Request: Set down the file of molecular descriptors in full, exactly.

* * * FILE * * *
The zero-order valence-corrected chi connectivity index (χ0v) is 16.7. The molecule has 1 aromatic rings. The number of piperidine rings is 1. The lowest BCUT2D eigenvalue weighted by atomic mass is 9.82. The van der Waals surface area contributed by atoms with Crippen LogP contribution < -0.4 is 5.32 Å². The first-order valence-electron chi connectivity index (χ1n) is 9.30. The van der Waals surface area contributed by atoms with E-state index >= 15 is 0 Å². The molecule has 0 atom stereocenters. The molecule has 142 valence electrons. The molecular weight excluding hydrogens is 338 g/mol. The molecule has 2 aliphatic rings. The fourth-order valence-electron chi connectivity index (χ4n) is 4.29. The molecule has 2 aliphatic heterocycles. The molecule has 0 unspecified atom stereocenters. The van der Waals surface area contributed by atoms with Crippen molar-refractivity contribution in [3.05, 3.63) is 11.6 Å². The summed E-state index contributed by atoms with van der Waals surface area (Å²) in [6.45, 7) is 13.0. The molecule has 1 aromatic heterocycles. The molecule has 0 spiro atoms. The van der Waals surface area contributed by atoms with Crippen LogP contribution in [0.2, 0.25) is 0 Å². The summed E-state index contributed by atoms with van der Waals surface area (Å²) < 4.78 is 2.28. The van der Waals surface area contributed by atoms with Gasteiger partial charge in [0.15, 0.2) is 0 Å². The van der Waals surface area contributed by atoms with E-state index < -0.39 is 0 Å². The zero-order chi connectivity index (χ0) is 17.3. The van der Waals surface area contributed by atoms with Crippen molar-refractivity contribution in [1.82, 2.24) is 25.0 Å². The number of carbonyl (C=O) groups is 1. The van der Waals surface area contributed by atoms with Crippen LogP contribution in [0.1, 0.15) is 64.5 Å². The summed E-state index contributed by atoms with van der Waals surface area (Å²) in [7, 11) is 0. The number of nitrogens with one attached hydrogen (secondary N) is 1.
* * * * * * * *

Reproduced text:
The zero-order valence-corrected chi connectivity index (χ0v) is 16.7. The molecule has 1 aromatic rings. The number of piperidine rings is 1. The lowest BCUT2D eigenvalue weighted by atomic mass is 9.82. The van der Waals surface area contributed by atoms with Crippen LogP contribution < -0.4 is 5.32 Å². The first-order valence-electron chi connectivity index (χ1n) is 9.30. The van der Waals surface area contributed by atoms with E-state index >= 15 is 0 Å². The molecule has 0 atom stereocenters. The molecule has 142 valence electrons. The molecular weight excluding hydrogens is 338 g/mol. The molecule has 2 aliphatic rings. The fourth-order valence-electron chi connectivity index (χ4n) is 4.29. The molecule has 2 aliphatic heterocycles. The molecule has 0 unspecified atom stereocenters. The van der Waals surface area contributed by atoms with Crippen molar-refractivity contribution in [3.05, 3.63) is 11.6 Å². The summed E-state index contributed by atoms with van der Waals surface area (Å²) in [6.45, 7) is 13.0. The molecule has 1 aromatic heterocycles. The molecule has 0 spiro atoms. The van der Waals surface area contributed by atoms with Crippen LogP contribution in [0.2, 0.25) is 0 Å². The summed E-state index contributed by atoms with van der Waals surface area (Å²) < 4.78 is 2.28. The van der Waals surface area contributed by atoms with Gasteiger partial charge in [0.15, 0.2) is 0 Å². The van der Waals surface area contributed by atoms with E-state index < -0.39 is 0 Å². The zero-order chi connectivity index (χ0) is 17.3. The van der Waals surface area contributed by atoms with Crippen molar-refractivity contribution in [1.82, 2.24) is 25.0 Å². The number of carbonyl (C=O) groups is 1. The van der Waals surface area contributed by atoms with Crippen LogP contribution in [0.1, 0.15) is 64.5 Å². The summed E-state index contributed by atoms with van der Waals surface area (Å²) in [7, 11) is 0. The number of nitrogens with one attached hydrogen (secondary N) is 1.